Attempts to wean oral steroids over the ensuing months led to the recurrence of symptoms, resulting in multiple admissions during which the patient required several days of IV pulse steroids. Five months after initial symptom onset and failure to achieve remission on steroid monotherapy, infliximab was initiated with marked clinical improvement. Methotrexate was added 2 months later because of continued high jejunostomy output, with the thought that dual immunosuppressive therapy would be more effective. Weaning off these medications started 10 months after initial symptom onset. The patient was in full clinical remission of all medications 27 months after initial symptom onset. Seven months after discontinuation of immune-modulating medications and biologics, he continued to be in clinical remission.
Multiple subspecialty services were involved in this patient's evaluation and management. Whole exome sequencing (WES) was significant for a maternal and patient rearranged during transfection proto-oncogene gene variant of unknown significance, which has been described in patients with HSCR.5 WES was additionally revealing for a single recessive lipopolysaccharide-responsive and beige-like anchor protein gene variant of unknown significance, which was inherited paternally. Although this gene is associated with common variable immunodeficiency, it was not determined to be related to his underlying clinical phenotype per immunogenetic evaluation.6 Whole exome sequencing otherwise showed no abnormalities in known IBD pathway genes. Immunology workup was nonrevealing for an underlying primary immune dysregulation disorder, and rheumatologic evaluation was not concerning for systemic autoimmune etiologies of intestinal inflammation such as Bechet's disease, sarcoidosis, or antineutrophil cytoplasmic antibodies-associated vasculitis.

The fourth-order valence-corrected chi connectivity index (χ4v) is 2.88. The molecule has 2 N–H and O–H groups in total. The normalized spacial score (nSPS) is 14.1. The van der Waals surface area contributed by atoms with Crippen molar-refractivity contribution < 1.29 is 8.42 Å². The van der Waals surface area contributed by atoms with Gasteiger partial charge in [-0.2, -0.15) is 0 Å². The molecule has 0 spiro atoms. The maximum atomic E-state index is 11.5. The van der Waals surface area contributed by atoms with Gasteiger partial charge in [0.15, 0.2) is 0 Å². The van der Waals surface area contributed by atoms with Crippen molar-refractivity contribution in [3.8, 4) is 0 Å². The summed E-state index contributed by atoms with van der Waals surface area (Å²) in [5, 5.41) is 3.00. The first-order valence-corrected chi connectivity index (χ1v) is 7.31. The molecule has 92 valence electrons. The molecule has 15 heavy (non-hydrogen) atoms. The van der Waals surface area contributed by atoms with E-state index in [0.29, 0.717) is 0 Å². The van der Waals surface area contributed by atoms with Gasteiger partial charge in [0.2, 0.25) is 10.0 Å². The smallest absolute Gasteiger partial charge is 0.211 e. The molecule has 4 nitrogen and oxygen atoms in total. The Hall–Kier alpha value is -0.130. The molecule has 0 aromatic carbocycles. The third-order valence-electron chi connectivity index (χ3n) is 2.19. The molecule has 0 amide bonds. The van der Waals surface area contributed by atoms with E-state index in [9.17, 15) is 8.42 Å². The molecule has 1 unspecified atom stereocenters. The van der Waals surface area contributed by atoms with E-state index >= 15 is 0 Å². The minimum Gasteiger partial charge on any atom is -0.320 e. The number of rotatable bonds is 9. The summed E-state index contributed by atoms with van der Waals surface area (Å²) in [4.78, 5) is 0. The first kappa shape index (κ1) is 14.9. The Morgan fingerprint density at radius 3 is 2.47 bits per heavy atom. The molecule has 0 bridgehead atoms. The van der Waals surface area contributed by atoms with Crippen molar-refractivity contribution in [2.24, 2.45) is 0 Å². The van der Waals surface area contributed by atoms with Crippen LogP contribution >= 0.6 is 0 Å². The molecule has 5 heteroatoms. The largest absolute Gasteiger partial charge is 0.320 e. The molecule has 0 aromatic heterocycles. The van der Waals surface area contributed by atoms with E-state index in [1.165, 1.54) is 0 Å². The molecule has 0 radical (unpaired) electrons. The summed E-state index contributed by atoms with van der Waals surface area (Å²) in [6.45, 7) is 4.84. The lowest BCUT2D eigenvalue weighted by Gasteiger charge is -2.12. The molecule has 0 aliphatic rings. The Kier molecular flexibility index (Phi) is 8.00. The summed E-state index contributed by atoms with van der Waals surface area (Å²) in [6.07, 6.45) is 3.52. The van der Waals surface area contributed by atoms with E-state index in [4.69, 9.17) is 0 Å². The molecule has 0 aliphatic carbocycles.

This case describes a patient with long-segment HSCR who at 12 months old developed severe, generalized IBD-like intestinal inflammation, most consistent with a diagnosis of VEOIBD. HAEC was not thought to be responsible for his clinical presentation because he failed to respond to numerous courses of antibiotics.
Although multiple studies link HSCR and IBD, we have found no previous documented cases of VEOIBD in a patient of this age with HSCR. Interestingly, these studies demonstrated that the prevalence of IBD is higher in male patients and patients with long-segment HSCR.3,4,7 They also observed a higher prevalence of Crohn's disease than ulcerative colitis in these populations. Genetics has a role in the development of IBD, and this patient has a grandparent with a diagnosis of ulcerative colitis, although the grandparent did not have any genetic variants associated with IBD on WES.